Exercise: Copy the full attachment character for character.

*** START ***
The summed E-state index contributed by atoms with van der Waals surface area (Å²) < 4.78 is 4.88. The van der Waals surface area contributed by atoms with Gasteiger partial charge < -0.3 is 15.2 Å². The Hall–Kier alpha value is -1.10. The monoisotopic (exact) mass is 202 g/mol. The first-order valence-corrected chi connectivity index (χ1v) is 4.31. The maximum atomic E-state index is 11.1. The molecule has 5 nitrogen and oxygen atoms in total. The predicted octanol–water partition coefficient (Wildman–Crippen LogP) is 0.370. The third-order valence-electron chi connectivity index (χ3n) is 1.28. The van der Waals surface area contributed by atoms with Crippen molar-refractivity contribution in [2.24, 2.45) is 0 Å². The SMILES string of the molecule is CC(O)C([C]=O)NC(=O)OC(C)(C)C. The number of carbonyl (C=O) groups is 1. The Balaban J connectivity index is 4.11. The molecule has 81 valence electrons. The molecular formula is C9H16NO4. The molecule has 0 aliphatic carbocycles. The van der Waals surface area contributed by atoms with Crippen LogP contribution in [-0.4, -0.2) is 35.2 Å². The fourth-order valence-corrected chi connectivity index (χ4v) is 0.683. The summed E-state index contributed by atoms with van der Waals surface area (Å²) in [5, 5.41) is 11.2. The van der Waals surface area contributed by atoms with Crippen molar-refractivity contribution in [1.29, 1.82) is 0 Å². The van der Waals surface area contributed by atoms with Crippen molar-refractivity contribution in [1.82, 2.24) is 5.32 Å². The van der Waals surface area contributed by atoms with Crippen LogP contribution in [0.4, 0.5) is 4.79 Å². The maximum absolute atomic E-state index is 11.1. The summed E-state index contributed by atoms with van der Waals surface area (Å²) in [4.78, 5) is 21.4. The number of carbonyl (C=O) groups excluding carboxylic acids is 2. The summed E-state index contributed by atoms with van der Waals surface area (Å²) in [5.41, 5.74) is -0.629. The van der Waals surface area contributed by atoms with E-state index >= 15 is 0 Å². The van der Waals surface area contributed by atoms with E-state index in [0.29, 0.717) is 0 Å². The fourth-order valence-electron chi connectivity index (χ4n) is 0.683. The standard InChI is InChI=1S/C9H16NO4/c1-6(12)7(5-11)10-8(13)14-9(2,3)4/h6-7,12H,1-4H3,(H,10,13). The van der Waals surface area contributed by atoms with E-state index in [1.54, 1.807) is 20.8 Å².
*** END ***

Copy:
The summed E-state index contributed by atoms with van der Waals surface area (Å²) < 4.78 is 4.88. The van der Waals surface area contributed by atoms with Gasteiger partial charge < -0.3 is 15.2 Å². The Hall–Kier alpha value is -1.10. The monoisotopic (exact) mass is 202 g/mol. The first-order valence-corrected chi connectivity index (χ1v) is 4.31. The maximum atomic E-state index is 11.1. The molecule has 5 nitrogen and oxygen atoms in total. The predicted octanol–water partition coefficient (Wildman–Crippen LogP) is 0.370. The third-order valence-electron chi connectivity index (χ3n) is 1.28. The van der Waals surface area contributed by atoms with Crippen molar-refractivity contribution in [2.24, 2.45) is 0 Å². The SMILES string of the molecule is CC(O)C([C]=O)NC(=O)OC(C)(C)C. The number of carbonyl (C=O) groups is 1. The Balaban J connectivity index is 4.11. The molecule has 81 valence electrons. The molecular formula is C9H16NO4. The molecule has 0 aliphatic carbocycles. The van der Waals surface area contributed by atoms with Crippen LogP contribution in [-0.4, -0.2) is 35.2 Å². The fourth-order valence-corrected chi connectivity index (χ4v) is 0.683. The summed E-state index contributed by atoms with van der Waals surface area (Å²) in [5, 5.41) is 11.2. The van der Waals surface area contributed by atoms with Crippen molar-refractivity contribution in [1.29, 1.82) is 0 Å². The van der Waals surface area contributed by atoms with Crippen molar-refractivity contribution in [1.82, 2.24) is 5.32 Å². The van der Waals surface area contributed by atoms with Crippen LogP contribution in [0.4, 0.5) is 4.79 Å². The maximum absolute atomic E-state index is 11.1. The summed E-state index contributed by atoms with van der Waals surface area (Å²) in [4.78, 5) is 21.4. The number of carbonyl (C=O) groups excluding carboxylic acids is 2. The summed E-state index contributed by atoms with van der Waals surface area (Å²) in [5.41, 5.74) is -0.629. The van der Waals surface area contributed by atoms with E-state index >= 15 is 0 Å². The van der Waals surface area contributed by atoms with E-state index in [0.29, 0.717) is 0 Å². The fourth-order valence-electron chi connectivity index (χ4n) is 0.683. The standard InChI is InChI=1S/C9H16NO4/c1-6(12)7(5-11)10-8(13)14-9(2,3)4/h6-7,12H,1-4H3,(H,10,13). The van der Waals surface area contributed by atoms with E-state index in [1.54, 1.807) is 20.8 Å².